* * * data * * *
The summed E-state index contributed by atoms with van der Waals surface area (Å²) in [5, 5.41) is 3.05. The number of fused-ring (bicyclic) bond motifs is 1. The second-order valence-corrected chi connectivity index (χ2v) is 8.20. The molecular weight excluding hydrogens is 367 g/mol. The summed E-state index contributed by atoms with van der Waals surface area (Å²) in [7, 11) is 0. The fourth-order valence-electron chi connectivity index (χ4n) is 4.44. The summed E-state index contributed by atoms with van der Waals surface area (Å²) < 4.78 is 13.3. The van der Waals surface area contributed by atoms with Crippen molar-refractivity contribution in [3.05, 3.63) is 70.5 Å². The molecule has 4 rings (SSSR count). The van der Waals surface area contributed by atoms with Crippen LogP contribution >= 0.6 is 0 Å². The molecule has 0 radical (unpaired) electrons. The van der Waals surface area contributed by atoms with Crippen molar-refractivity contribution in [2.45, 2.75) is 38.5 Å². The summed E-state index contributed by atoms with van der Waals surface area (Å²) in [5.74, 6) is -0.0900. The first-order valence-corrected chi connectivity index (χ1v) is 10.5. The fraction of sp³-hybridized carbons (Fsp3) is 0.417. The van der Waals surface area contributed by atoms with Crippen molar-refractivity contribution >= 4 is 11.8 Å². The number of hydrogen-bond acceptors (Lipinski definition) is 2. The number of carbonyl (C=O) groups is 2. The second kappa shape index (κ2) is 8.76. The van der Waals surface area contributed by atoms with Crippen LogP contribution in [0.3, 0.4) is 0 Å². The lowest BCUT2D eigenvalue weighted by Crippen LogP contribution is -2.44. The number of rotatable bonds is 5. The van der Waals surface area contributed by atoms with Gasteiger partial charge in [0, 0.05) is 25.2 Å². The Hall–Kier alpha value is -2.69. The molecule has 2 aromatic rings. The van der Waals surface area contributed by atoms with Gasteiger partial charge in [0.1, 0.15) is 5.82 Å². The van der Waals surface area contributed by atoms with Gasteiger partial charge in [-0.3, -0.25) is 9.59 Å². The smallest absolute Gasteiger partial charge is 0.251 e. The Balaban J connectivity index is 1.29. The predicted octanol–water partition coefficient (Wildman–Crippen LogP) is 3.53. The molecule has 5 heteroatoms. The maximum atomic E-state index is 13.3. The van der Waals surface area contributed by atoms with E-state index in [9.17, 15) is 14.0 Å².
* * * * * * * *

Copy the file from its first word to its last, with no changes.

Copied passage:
The summed E-state index contributed by atoms with van der Waals surface area (Å²) in [5, 5.41) is 3.05. The number of fused-ring (bicyclic) bond motifs is 1. The second-order valence-corrected chi connectivity index (χ2v) is 8.20. The molecular weight excluding hydrogens is 367 g/mol. The summed E-state index contributed by atoms with van der Waals surface area (Å²) in [7, 11) is 0. The fourth-order valence-electron chi connectivity index (χ4n) is 4.44. The summed E-state index contributed by atoms with van der Waals surface area (Å²) < 4.78 is 13.3. The van der Waals surface area contributed by atoms with Crippen molar-refractivity contribution in [3.05, 3.63) is 70.5 Å². The molecule has 4 rings (SSSR count). The van der Waals surface area contributed by atoms with Crippen LogP contribution >= 0.6 is 0 Å². The molecule has 0 radical (unpaired) electrons. The van der Waals surface area contributed by atoms with Crippen molar-refractivity contribution in [2.45, 2.75) is 38.5 Å². The summed E-state index contributed by atoms with van der Waals surface area (Å²) in [5.74, 6) is -0.0900. The first-order valence-corrected chi connectivity index (χ1v) is 10.5. The fraction of sp³-hybridized carbons (Fsp3) is 0.417. The van der Waals surface area contributed by atoms with Crippen molar-refractivity contribution >= 4 is 11.8 Å². The number of hydrogen-bond acceptors (Lipinski definition) is 2. The number of carbonyl (C=O) groups is 2. The second kappa shape index (κ2) is 8.76. The van der Waals surface area contributed by atoms with Crippen LogP contribution in [0.3, 0.4) is 0 Å². The lowest BCUT2D eigenvalue weighted by Crippen LogP contribution is -2.44. The number of rotatable bonds is 5. The van der Waals surface area contributed by atoms with Gasteiger partial charge in [0, 0.05) is 25.2 Å². The Hall–Kier alpha value is -2.69. The molecule has 2 aromatic rings. The van der Waals surface area contributed by atoms with Gasteiger partial charge in [0.1, 0.15) is 5.82 Å². The van der Waals surface area contributed by atoms with Gasteiger partial charge in [-0.3, -0.25) is 9.59 Å². The smallest absolute Gasteiger partial charge is 0.251 e. The Balaban J connectivity index is 1.29. The predicted octanol–water partition coefficient (Wildman–Crippen LogP) is 3.53. The molecule has 5 heteroatoms. The maximum atomic E-state index is 13.3. The van der Waals surface area contributed by atoms with E-state index in [9.17, 15) is 14.0 Å².